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Celebrating Over 14 Years of Excellent Service

Retirement Saving Plans When Your Military Pension Isn’t Enough

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Many servicemen concentrate more on their current activities than worry about military retirement. They join the military force hoping that they will retire after 20 years of service with a pension for life. However, stats say that less than 18% stay in service that long to qualify for a military pension.

While many companies offer their employees phased-out pensions plans, servicemen get nothing in pension if they leave their jobs before they complete 20 years.

If you do complete 20 years of service, you’ll get a pension amount that is 50% of your base pay. For each additional year, you serve your pension increases by 2.5%.

While this may seem like a generous retirement scheme, it may not be enough money to take care of you and your spouse in retirement. You can use the military retirement calculator available online to check whether the military retirement pension amount is enough for retirement.

Regardless of whether you stay for 20 years in service or not, whether you have a pension or not, it is essential that you save on your own.

While you are in the military, you can take advantage of these special investing programs and tax breaks to supercharge your savings. Check out these options:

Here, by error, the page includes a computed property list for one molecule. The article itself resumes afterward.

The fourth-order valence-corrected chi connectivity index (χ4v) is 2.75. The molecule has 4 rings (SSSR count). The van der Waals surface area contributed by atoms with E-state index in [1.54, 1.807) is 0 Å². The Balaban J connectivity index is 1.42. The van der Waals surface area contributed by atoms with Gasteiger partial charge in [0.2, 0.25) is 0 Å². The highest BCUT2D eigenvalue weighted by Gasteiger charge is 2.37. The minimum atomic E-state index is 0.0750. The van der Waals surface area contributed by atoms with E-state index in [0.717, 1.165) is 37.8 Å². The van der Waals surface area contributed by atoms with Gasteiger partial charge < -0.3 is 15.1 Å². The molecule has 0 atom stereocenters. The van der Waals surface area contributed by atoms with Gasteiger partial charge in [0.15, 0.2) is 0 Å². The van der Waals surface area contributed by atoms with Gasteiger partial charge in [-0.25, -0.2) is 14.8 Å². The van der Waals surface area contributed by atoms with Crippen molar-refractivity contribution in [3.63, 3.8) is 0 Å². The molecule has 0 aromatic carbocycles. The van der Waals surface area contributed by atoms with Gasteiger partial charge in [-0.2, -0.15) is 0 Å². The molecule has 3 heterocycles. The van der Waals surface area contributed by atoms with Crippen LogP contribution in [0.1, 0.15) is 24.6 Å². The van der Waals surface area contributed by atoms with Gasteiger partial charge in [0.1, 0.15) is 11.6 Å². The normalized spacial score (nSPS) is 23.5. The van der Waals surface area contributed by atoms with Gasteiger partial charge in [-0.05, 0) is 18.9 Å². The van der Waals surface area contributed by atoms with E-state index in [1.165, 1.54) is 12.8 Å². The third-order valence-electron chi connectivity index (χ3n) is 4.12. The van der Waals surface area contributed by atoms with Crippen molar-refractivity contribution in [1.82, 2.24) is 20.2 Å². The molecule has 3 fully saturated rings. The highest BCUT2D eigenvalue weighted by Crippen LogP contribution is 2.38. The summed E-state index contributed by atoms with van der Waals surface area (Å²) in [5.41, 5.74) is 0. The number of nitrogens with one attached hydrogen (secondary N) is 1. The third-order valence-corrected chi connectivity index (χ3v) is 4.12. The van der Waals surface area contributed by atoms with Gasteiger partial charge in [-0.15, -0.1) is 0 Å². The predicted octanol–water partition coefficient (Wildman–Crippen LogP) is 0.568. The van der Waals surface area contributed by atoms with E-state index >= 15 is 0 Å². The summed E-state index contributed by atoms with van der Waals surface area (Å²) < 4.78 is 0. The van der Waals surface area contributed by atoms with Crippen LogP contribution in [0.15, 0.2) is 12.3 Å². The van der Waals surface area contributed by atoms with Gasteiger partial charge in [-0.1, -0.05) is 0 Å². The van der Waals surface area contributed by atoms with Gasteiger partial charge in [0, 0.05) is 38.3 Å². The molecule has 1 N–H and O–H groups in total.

1. Blended Retirement SystemThe government has introduced a new military retirement system on January 1, 2018, which is designed keeping in mind the servicemen who don’t stay in service for 20 years. This is called the Blended Retirement System (BRS).Anyone who joins the military from January 2018 gets automatically enrolled in BRS. The BRS allows you to choose a Thrift Savings Plan (TSP), a pension only, or both with a reduced pension.
  2. Thrift Savings Plan
    Thrift Savings Plan is similar to a 401(k) plan. It is a great place to start saving. 1% of your base pay automatically is contributed to a TSP. You can also contribute another 4% to get a total 5% match.The TSP has valuable tax advantages. Irrespective of how much you can afford to invest, you can tax breaks now or build up tax-free income for the future. You can choose between a traditional TSP, where you make the contributions with pre-tax income, a Roth TSP, where you contribute after paying the income tax, or a combination of both.TSP has very low costs. For every $1,000 you invest, you pay only 40 cents.
  3. Tax-Free Earnings From a Roth IRA
    A Roth IRA can be a great supplement to your retirement savings. You do not get a tax break for Roth contributions, but you can enjoy tax-free withdrawals in retirement.If you are a deployed servicemember, you have an advantage – while you are in the combat zone, if your pay is tax-free, the money that goes into Roth IRA is also tax-free. Moreover, the earnings that you withdraw in retirement also are tax-free.You can invest the maximum in both a Thrift Savings Plan and a Roth IRA in the same year. Finally, if your spouse doesn’t have an income, you can contribute to an IRA on his or her behalf.

If you need guidance on how to safeguard your financial future and supercharge your military retirement savings, call (866) 639-0066.

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